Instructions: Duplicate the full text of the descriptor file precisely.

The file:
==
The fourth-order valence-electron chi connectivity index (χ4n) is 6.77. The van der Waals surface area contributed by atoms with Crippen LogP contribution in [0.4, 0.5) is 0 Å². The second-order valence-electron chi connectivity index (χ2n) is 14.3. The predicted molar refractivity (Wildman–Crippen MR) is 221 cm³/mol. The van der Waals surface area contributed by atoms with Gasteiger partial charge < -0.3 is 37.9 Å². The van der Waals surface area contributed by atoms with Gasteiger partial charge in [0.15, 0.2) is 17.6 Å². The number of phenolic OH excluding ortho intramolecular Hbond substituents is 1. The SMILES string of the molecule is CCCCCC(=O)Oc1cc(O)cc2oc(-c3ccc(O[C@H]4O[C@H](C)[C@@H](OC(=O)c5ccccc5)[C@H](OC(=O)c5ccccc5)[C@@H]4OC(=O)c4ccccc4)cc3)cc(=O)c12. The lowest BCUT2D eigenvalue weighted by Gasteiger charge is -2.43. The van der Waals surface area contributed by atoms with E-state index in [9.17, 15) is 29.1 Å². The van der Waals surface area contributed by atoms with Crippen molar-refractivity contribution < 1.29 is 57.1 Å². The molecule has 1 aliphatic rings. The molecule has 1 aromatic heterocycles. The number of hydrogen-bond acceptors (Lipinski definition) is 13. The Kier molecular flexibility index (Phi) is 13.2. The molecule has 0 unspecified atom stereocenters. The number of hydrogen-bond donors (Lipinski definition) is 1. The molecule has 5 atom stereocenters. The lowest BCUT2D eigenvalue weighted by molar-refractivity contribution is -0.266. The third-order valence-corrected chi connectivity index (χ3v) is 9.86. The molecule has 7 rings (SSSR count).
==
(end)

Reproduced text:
The fourth-order valence-electron chi connectivity index (χ4n) is 6.77. The van der Waals surface area contributed by atoms with Crippen LogP contribution in [0.4, 0.5) is 0 Å². The second-order valence-electron chi connectivity index (χ2n) is 14.3. The predicted molar refractivity (Wildman–Crippen MR) is 221 cm³/mol. The van der Waals surface area contributed by atoms with Gasteiger partial charge < -0.3 is 37.9 Å². The van der Waals surface area contributed by atoms with Gasteiger partial charge in [0.15, 0.2) is 17.6 Å². The number of phenolic OH excluding ortho intramolecular Hbond substituents is 1. The SMILES string of the molecule is CCCCCC(=O)Oc1cc(O)cc2oc(-c3ccc(O[C@H]4O[C@H](C)[C@@H](OC(=O)c5ccccc5)[C@H](OC(=O)c5ccccc5)[C@@H]4OC(=O)c4ccccc4)cc3)cc(=O)c12. The lowest BCUT2D eigenvalue weighted by Gasteiger charge is -2.43. The van der Waals surface area contributed by atoms with E-state index in [9.17, 15) is 29.1 Å². The van der Waals surface area contributed by atoms with Crippen molar-refractivity contribution < 1.29 is 57.1 Å². The molecule has 1 aliphatic rings. The molecule has 1 aromatic heterocycles. The number of hydrogen-bond acceptors (Lipinski definition) is 13. The Kier molecular flexibility index (Phi) is 13.2. The molecule has 0 unspecified atom stereocenters. The number of hydrogen-bond donors (Lipinski definition) is 1. The molecule has 5 atom stereocenters. The lowest BCUT2D eigenvalue weighted by molar-refractivity contribution is -0.266. The third-order valence-corrected chi connectivity index (χ3v) is 9.86. The molecule has 7 rings (SSSR count).